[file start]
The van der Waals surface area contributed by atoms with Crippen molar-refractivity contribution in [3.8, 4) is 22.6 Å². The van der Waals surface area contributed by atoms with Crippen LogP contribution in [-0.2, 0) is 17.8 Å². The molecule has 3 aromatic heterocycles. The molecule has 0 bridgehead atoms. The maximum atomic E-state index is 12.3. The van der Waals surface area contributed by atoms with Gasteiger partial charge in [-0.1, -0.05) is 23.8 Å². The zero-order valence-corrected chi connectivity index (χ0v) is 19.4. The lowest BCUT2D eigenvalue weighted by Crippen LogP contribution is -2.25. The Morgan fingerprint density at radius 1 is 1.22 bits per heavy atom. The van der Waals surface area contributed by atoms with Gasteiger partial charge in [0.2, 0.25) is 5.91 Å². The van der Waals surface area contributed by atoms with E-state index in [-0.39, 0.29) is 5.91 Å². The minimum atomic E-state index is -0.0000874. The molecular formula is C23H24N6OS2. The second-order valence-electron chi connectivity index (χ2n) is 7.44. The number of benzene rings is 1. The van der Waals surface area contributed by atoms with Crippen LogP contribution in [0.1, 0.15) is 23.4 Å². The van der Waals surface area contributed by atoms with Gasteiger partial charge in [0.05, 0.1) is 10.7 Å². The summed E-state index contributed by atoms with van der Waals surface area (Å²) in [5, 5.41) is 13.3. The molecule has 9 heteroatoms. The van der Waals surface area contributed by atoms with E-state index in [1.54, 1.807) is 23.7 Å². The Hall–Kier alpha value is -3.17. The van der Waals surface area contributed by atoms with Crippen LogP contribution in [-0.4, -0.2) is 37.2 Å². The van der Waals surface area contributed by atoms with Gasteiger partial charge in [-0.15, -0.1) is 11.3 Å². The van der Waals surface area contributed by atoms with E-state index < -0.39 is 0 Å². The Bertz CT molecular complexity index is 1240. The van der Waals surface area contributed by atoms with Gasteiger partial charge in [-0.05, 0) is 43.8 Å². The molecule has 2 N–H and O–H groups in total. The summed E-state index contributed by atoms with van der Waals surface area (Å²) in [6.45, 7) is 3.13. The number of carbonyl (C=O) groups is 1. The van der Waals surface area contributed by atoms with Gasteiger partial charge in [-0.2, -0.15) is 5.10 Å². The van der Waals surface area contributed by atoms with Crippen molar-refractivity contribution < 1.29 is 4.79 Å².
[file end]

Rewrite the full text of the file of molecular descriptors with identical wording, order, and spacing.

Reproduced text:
The van der Waals surface area contributed by atoms with Crippen molar-refractivity contribution in [3.8, 4) is 22.6 Å². The van der Waals surface area contributed by atoms with Crippen LogP contribution in [-0.2, 0) is 17.8 Å². The molecule has 3 aromatic heterocycles. The molecule has 0 bridgehead atoms. The maximum atomic E-state index is 12.3. The van der Waals surface area contributed by atoms with Gasteiger partial charge in [-0.1, -0.05) is 23.8 Å². The zero-order valence-corrected chi connectivity index (χ0v) is 19.4. The lowest BCUT2D eigenvalue weighted by Crippen LogP contribution is -2.25. The Morgan fingerprint density at radius 1 is 1.22 bits per heavy atom. The van der Waals surface area contributed by atoms with Gasteiger partial charge in [0.2, 0.25) is 5.91 Å². The van der Waals surface area contributed by atoms with E-state index in [-0.39, 0.29) is 5.91 Å². The minimum atomic E-state index is -0.0000874. The molecular formula is C23H24N6OS2. The second-order valence-electron chi connectivity index (χ2n) is 7.44. The number of benzene rings is 1. The van der Waals surface area contributed by atoms with Crippen LogP contribution in [0.1, 0.15) is 23.4 Å². The van der Waals surface area contributed by atoms with Gasteiger partial charge in [0.05, 0.1) is 10.7 Å². The summed E-state index contributed by atoms with van der Waals surface area (Å²) in [5, 5.41) is 13.3. The molecule has 9 heteroatoms. The van der Waals surface area contributed by atoms with E-state index in [1.54, 1.807) is 23.7 Å². The Hall–Kier alpha value is -3.17. The van der Waals surface area contributed by atoms with Crippen LogP contribution in [-0.4, -0.2) is 37.2 Å². The van der Waals surface area contributed by atoms with Gasteiger partial charge in [-0.15, -0.1) is 11.3 Å². The van der Waals surface area contributed by atoms with E-state index < -0.39 is 0 Å². The Bertz CT molecular complexity index is 1240. The van der Waals surface area contributed by atoms with Gasteiger partial charge in [-0.05, 0) is 43.8 Å². The molecule has 2 N–H and O–H groups in total. The summed E-state index contributed by atoms with van der Waals surface area (Å²) in [6.45, 7) is 3.13. The number of carbonyl (C=O) groups is 1. The van der Waals surface area contributed by atoms with Gasteiger partial charge in [-0.2, -0.15) is 5.10 Å². The van der Waals surface area contributed by atoms with Crippen molar-refractivity contribution < 1.29 is 4.79 Å².